"Give to every human being every right that you claim for yourself." - Robert Green Ingersoll

I reserve the right to disobey that advice. ;)

Right, so yesterday I saw a rather thought-provoking chat-status about Jesus working best as a metaphor. I mentioned it to my dad on the way to school this morning, and he shared an interesting bit of information that he learned in his Religious Symbolism class that he took in college.

He learned a grand total of two things in that class that he currently remembers. The first is "religion" meaning "re-binding," meaning it's a thing you must do repeatedly to keep yourself close to God. Meaning that (most forms, anyway, of) Christianity is technically not a religion, since the whole point is that God is always with you all the time. But that's not what this post is about.

This post is about the second thing: that during Biblical times, apparently, when Jews referred to someone as "the son of" somebody, they were referring to the cultural tradition that when a boy/man comes of age, he can then speak for his father in business deals. So calling Jesus "the Son of God," by this reasoning, means that people just really liked his teachings and thought they made sense so he may as well be speaking on behalf of God- not that he was literally His son.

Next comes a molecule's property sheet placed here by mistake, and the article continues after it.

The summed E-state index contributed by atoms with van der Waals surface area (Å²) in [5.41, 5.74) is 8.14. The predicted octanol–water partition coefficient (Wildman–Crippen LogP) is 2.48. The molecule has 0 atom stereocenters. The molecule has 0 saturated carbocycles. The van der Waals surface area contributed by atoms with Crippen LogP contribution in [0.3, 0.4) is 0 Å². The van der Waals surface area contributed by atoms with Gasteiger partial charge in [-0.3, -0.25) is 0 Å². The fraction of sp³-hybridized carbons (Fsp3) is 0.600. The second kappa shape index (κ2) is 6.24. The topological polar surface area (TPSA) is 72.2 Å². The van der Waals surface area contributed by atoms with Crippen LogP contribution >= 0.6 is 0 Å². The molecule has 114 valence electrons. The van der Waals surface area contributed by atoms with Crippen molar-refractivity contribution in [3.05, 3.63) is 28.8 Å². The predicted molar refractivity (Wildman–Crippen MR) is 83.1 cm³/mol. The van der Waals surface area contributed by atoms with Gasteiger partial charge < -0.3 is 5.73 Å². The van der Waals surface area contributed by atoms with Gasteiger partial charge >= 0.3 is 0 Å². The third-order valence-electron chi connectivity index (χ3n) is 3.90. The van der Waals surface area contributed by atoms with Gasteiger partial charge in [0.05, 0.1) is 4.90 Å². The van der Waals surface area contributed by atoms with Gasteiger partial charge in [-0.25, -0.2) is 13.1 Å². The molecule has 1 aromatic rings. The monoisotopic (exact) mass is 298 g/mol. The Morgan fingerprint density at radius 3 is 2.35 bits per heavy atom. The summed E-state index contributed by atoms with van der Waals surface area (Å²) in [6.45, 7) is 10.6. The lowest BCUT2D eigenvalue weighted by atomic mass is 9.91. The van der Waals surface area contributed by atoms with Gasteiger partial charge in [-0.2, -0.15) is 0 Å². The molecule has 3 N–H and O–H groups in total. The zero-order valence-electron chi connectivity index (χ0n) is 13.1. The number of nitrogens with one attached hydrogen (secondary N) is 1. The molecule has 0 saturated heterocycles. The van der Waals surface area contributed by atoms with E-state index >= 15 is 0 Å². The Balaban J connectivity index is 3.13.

And regardless of whether you believe that, or whether or not you think Christ works best as a metaphor, it's an interesting interpretation. And I'm all for unique interpretations (as long as they're not completely out of the ballpark, anyway).

Wednesday, April 13, 2011